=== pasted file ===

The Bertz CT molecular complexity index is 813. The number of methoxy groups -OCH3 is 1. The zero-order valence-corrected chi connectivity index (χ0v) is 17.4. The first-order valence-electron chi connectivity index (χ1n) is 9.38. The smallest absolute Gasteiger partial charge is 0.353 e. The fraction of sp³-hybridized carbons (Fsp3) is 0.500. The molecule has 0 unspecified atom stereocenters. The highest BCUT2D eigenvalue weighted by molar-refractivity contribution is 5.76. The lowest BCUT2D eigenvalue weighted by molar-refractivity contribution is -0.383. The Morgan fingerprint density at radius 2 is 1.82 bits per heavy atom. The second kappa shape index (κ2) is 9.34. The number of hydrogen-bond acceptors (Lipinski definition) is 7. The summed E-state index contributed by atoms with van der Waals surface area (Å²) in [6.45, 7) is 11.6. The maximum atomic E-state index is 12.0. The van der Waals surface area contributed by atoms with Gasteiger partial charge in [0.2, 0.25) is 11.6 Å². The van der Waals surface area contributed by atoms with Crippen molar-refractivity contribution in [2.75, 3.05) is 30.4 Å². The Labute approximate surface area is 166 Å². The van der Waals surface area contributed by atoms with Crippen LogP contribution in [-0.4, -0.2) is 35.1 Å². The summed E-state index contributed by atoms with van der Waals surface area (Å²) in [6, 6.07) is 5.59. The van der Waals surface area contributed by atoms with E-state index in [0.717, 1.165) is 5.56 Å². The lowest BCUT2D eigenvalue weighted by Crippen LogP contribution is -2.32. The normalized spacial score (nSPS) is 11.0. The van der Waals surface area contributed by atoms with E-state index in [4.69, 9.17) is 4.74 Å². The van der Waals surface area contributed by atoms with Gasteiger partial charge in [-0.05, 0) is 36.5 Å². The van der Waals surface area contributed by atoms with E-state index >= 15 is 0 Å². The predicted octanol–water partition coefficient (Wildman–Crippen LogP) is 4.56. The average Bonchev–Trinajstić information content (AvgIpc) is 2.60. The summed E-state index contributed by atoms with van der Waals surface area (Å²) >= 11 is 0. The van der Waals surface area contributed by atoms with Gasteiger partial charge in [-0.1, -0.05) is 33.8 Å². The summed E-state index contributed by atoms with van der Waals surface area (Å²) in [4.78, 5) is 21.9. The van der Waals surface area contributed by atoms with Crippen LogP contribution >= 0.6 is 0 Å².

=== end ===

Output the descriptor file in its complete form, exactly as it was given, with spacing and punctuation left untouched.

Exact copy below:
The Bertz CT molecular complexity index is 813. The number of methoxy groups -OCH3 is 1. The zero-order valence-corrected chi connectivity index (χ0v) is 17.4. The first-order valence-electron chi connectivity index (χ1n) is 9.38. The smallest absolute Gasteiger partial charge is 0.353 e. The fraction of sp³-hybridized carbons (Fsp3) is 0.500. The molecule has 0 unspecified atom stereocenters. The highest BCUT2D eigenvalue weighted by molar-refractivity contribution is 5.76. The lowest BCUT2D eigenvalue weighted by molar-refractivity contribution is -0.383. The Morgan fingerprint density at radius 2 is 1.82 bits per heavy atom. The second kappa shape index (κ2) is 9.34. The number of hydrogen-bond acceptors (Lipinski definition) is 7. The summed E-state index contributed by atoms with van der Waals surface area (Å²) in [6.45, 7) is 11.6. The maximum atomic E-state index is 12.0. The van der Waals surface area contributed by atoms with Gasteiger partial charge in [0.2, 0.25) is 11.6 Å². The van der Waals surface area contributed by atoms with Crippen molar-refractivity contribution in [2.75, 3.05) is 30.4 Å². The Labute approximate surface area is 166 Å². The van der Waals surface area contributed by atoms with Crippen LogP contribution in [-0.4, -0.2) is 35.1 Å². The summed E-state index contributed by atoms with van der Waals surface area (Å²) in [6, 6.07) is 5.59. The van der Waals surface area contributed by atoms with E-state index in [0.717, 1.165) is 5.56 Å². The lowest BCUT2D eigenvalue weighted by Crippen LogP contribution is -2.32. The normalized spacial score (nSPS) is 11.0. The van der Waals surface area contributed by atoms with E-state index in [4.69, 9.17) is 4.74 Å². The van der Waals surface area contributed by atoms with Gasteiger partial charge in [-0.05, 0) is 36.5 Å². The van der Waals surface area contributed by atoms with E-state index >= 15 is 0 Å². The predicted octanol–water partition coefficient (Wildman–Crippen LogP) is 4.56. The average Bonchev–Trinajstić information content (AvgIpc) is 2.60. The summed E-state index contributed by atoms with van der Waals surface area (Å²) >= 11 is 0. The van der Waals surface area contributed by atoms with Gasteiger partial charge in [-0.1, -0.05) is 33.8 Å². The summed E-state index contributed by atoms with van der Waals surface area (Å²) in [4.78, 5) is 21.9. The van der Waals surface area contributed by atoms with Crippen LogP contribution >= 0.6 is 0 Å².